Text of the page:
Show Your 3DS Photos on 2D Screens




About: I like to make things for the internets. I also sell a pretty cool calendar at You'll like it.

The Nintendo 3DS can take 3D photos with its dual cameras on the lid. It's fun to look at these images on the 3DS, but then what? How else is anyone going to be able to see them in 3D?

The answer is to turn the 3D image into a two-frame animated gif like the one above. By quickly alternating images you get the feeling of depth. And maybe a little wooziness, too. Welcome to the world of the wiggle pic. Here's how to easily make them.

Step 1: Get Your Files Off Your 3DS

Just pop out the SD card from the left side of your 3DS and stick it into your computer. The files will be in the DCIM folder. There will be subfolders in here so just look around.

Each picture you shot on your 3DS has a JPG file and a MPO file. What you want is the MPO file as that contains both the left and right image while the JPG only contains one. So copy the MPO files onto your computer.

Now that you have your files you have two options. One is quick and easy, but has no privacy or control. The other is the opposite. We'll cover the easy technique first.

Step 2: 3D Porch

The site we're using here is 3D Porch and the technique is super simple. Here it is:
  1. Go to 3D Porch
  2. Upload your image in the text box on the top right
  3. Wait a minute for the image to process and refresh the page
  4. Right-click on the image and select "Save Image As..."
  5. Give the image a new name if you want
  6. You now have the animated gif!
To see it in action, open the image in a web browser. You can now email it to friends or put it up on some web page.

OK, now for the more involved version. More privacy, more control, here we come!

Step 3: StereoPhoto Maker

All right, the other option is StereoPhoto Maker, which you can download here. Windows only, sorry.

So here's what to do:
  1. Open up the program
  2. File > Open Stereo Image (W)
  3. Stereo > Single Image View > Flashing (Ctrl + F11)
  4. Tap left until you're happy with the way the image is flashing. This adjusts the location of the two images and with this you can shift the neutral plane of the image a bit.
  5. File > Make animation gif...
  6. Choose a name and you're done!
With the file you have the same options. Email, post somewhere, or just save it in a folder of flickering pics.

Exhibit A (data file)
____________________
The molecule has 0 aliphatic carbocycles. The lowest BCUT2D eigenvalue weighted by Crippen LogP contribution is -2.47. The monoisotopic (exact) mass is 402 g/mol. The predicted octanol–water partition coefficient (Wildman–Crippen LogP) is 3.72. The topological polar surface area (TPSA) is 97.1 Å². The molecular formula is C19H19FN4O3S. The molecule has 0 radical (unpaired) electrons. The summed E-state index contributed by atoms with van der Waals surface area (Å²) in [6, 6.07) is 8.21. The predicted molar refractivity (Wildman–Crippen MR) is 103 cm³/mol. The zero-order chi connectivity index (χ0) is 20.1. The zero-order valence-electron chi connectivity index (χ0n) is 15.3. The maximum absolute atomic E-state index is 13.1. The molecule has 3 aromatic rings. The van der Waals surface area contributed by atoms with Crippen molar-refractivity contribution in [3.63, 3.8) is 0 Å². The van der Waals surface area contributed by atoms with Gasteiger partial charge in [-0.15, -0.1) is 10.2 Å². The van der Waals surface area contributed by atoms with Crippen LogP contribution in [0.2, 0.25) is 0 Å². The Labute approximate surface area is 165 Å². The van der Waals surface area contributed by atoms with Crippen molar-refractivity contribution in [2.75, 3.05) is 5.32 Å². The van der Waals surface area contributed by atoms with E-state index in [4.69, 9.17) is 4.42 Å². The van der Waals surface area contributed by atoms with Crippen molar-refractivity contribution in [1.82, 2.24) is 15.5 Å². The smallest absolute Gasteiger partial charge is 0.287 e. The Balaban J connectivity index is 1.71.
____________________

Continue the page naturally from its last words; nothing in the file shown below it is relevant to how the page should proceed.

If you have those red and cyan glasses you can make an anaglyph picture as well. Just select Stereo > ColorAnaglyph > (your choice of anaglyph style), adjust, and save.

All right, have fun in 3D and don't cause too many seizures.



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    22 Discussions


    7 years ago on Introduction

    If you alternately blink your right and left eyes in sync with the animated photo, the 3D experience is tremendously enhanced. It's not easy to do, but play around with it and see what I mean. This is in fact exactly how the high-end 3D glasses work, by alternately opening and closing an LCD "shutter" in front of each eye. Very nifty instructable! I'm going to think about this, and see if I can build my own pair of 3D "shutter-glasses" with which to view your photos!

    5 replies

    Reply 7 years ago on Introduction

    so... what you're saying is that the flip-flop rate needs to be doubled? That'd make sense.


    Reply 7 years ago on Introduction

    . It's really hard to blink that fast, but the same effect can be achieved by alternately covering one of your eyes with your hands, and it looks great :)


    Reply 7 years ago on Introduction

    Not sure if this idea would work, but instead of using your hands, you could use a small portable fan, and replace the fan blades with a disc with 3 holes. Fan speed would have to be synchronized with the image animation speed.

    That's some fast blinking! Yes, LCD shutter glasses are very effective. I used to play 3D games with them 16 years ago and it was pretty cool. Haven't tried 3D gaming on any of the new consoles. Have a 3DS now, but no games for it yet.


    7 years ago on Introduction

    This is really cool to look at. With only having one good eye to see out of, this gives me the sight of 3D that I have lost many years ago. Thanks for posting this and giving me a chance to see in 3D again..


    3 replies
    GWJaxfungus amungus

    Reply 7 years ago on Introduction

    Once again Thank You for it.. I'm going to see if I can reproduce it in a form of robotics and live video.. If I complete it I'll write an instructable for it.

    Thanks again,

    fungus amungusGWJax

    Reply 7 years ago on Introduction

    For live video, this is what the screen looks like for active shutter glasses. If you could simply use that display with a low frame rate you should get some results along those lines. If I recall correctly it's pretty hard to watch, though.


    7 years ago on Step 3

    Nice thanks for the info.


    Mystery guitar man made a video like this called poor man


    7 years ago on Introduction

    I made an instructable like this, a few years back.
    Still in my working folder.
    Has not been published yet. (read the comment)

    I actually just take a picture and then take a step to the left or right.
    And, take another picture.
    Then make a animated .gif..
    I guess I have to add more to it..
    Will have to publish someday.

    1 reply